Placard of the day
"England v Dravid, The Wall". Self-explanatory, isn't it?

Andrew Miller is UK editor of ESPNcricinfo; Nagraj Gollapudi is an assistant editor at ESPNcricinfo

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© ESPN Sports Media Ltd.

Posted by suprabadh on (August 24, 2011, 19:09 GMT)

Dravid usually plays an innings which speaks volumes of his character. So many times he proved that he could with stand the hostile and pacy bowling of the opposition with great will power and concentration. He plays cricket with dedication for the country. He has the spirit and momentum. Age is not a bar for any performance. Of course he is going to retire. Youngsters should learn a lot from him.

Posted by Criketanand on (August 23, 2011, 12:14 GMT)

yes it was great dravid only in this series but no need to say only he is dependable, for he went missing in SA when tendulkar and laxman were pulling India out from difficult situations. every one of those guys have had there time when they saved or tried to valiantly save India. unfortunately they didnt do it together this time

Posted by shiibu82 on (August 22, 2011, 8:43 GMT)

Sachin may be God, but God that never comes out of Pooja room is useless.........

Posted by gultistan on (August 22, 2011, 8:38 GMT)

sachin, please continue making centuries, while dravid continues playing for the team.

Posted by aracer on (August 22, 2011, 8:25 GMT)

Wrong milestone. 300 might be ironically significant for this series, but 30000 is something which might not ever be matched (on current evidence ST is unlikely to get there).

Posted by nzcricket174 on (August 22, 2011, 7:33 GMT)

"Rahul Dravid is not by nature the most demonstrative of batsmen, but whenever Swann has been in his sights in this series, he has come out with a touch of the KPs" so you are saying KP is as great as Dravid? No way is that possible.

Posted by   on (August 22, 2011, 6:41 GMT)

The Only God of Indian Cricket is Rahul Dravid...Dont say Sachin is god of cricket please..............The Best ever i seen when India is struggling..Dravid Rocks..Sachin ok he do well in bating pitches with some different attitutes and he never help India in Struggling Condition,Seamed pitches and challenging pitches and conditions .But Under the Different circumstances and Different conditions,In any pitches Dravid is the best..........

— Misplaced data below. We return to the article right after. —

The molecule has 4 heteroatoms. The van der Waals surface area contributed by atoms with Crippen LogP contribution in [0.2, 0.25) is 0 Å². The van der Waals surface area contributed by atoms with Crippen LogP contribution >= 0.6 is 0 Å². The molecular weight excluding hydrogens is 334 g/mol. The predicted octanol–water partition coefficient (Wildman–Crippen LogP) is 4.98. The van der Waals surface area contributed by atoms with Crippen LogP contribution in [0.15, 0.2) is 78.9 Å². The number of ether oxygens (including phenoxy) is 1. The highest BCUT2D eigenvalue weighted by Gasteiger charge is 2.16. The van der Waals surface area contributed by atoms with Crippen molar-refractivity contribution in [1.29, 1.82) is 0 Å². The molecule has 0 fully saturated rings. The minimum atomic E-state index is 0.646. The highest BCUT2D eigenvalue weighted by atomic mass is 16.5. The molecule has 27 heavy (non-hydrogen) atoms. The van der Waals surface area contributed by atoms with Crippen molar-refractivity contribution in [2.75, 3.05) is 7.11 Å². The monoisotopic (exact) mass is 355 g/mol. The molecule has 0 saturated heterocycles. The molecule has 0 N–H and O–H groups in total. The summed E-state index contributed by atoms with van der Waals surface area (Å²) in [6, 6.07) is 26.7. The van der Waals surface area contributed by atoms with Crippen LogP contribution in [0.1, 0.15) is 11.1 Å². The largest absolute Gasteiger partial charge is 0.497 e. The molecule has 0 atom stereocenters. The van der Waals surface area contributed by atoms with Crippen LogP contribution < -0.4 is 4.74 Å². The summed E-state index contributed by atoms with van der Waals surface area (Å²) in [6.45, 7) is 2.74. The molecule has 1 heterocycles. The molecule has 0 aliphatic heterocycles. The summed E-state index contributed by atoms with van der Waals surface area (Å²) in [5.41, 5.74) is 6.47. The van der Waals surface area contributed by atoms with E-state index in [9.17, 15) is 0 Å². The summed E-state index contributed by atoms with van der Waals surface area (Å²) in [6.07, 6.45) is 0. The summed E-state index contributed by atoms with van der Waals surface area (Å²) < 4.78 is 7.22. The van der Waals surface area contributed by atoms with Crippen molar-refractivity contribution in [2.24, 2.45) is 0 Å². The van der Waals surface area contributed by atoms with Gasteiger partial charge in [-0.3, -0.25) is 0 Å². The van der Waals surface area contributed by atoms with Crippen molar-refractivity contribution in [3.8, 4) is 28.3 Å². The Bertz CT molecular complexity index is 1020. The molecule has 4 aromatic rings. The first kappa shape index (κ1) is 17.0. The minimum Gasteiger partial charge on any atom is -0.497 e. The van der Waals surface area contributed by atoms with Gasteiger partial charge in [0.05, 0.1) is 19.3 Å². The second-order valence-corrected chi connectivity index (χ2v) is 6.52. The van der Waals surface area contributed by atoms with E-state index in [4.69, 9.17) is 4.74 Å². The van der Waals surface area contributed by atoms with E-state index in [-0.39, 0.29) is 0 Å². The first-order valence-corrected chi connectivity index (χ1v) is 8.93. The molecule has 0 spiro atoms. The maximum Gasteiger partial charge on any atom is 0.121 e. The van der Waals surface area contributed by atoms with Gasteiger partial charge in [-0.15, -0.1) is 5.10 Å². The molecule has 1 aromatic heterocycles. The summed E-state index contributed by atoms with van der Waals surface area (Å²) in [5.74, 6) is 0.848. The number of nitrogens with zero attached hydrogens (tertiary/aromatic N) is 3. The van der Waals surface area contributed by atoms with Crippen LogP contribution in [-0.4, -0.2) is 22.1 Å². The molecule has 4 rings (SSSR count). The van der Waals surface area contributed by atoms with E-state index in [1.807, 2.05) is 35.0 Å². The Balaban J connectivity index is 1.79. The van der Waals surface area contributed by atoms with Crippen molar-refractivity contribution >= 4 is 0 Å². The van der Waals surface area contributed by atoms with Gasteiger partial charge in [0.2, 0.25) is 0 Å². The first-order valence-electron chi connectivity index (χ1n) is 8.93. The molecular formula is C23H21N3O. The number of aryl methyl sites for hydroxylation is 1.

Posted by SouthPaw on (August 22, 2011, 5:55 GMT)

NRI - no use having a "long memory". You are only good as your recent performance.

Posted by Salmanghani on (August 22, 2011, 5:52 GMT)

God please please please ask SRT to retire now

Posted by Wismay on (August 22, 2011, 5:44 GMT)

@NRI the way he was treated after resigning captaincy was the reason for his struggling and lack of confidence in that period. But this series is totally a different case. Other batsmen are failing even to score half centuries! Only Dhoni has two half centuries till now. And unless Sachin, Raina, Dhoni do something in the last innings it will be recorded in HISTORY as England Vs Dravid! No matter how many past failures of Dravid you try to highlight. That is insignificant right now and for this series. When everyone failed he stood tall. That will be the point whenever this series is talked about in future. Tell about the same in those Australia and South Africa tours. Which player did that?

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Andrew MillerClose
Andrew Miller Andrew Miller was saved from a life of drudgery in the City when his car caught fire on the way to an interview. He took this as a sign and fled to Pakistan where he witnessed England's historic victory in the twilight at Karachi (or thought he did, at any rate - it was too dark to tell). He then joined Wisden Online in 2001, and soon graduated from put-upon photocopier to a writer with a penchant for comment and cricket on the subcontinent. In addition to Pakistan, he has covered England tours in Sri Lanka, Bangladesh, South Africa, Australia and New Zealand, as well as the World Cup in the Caribbean in 2007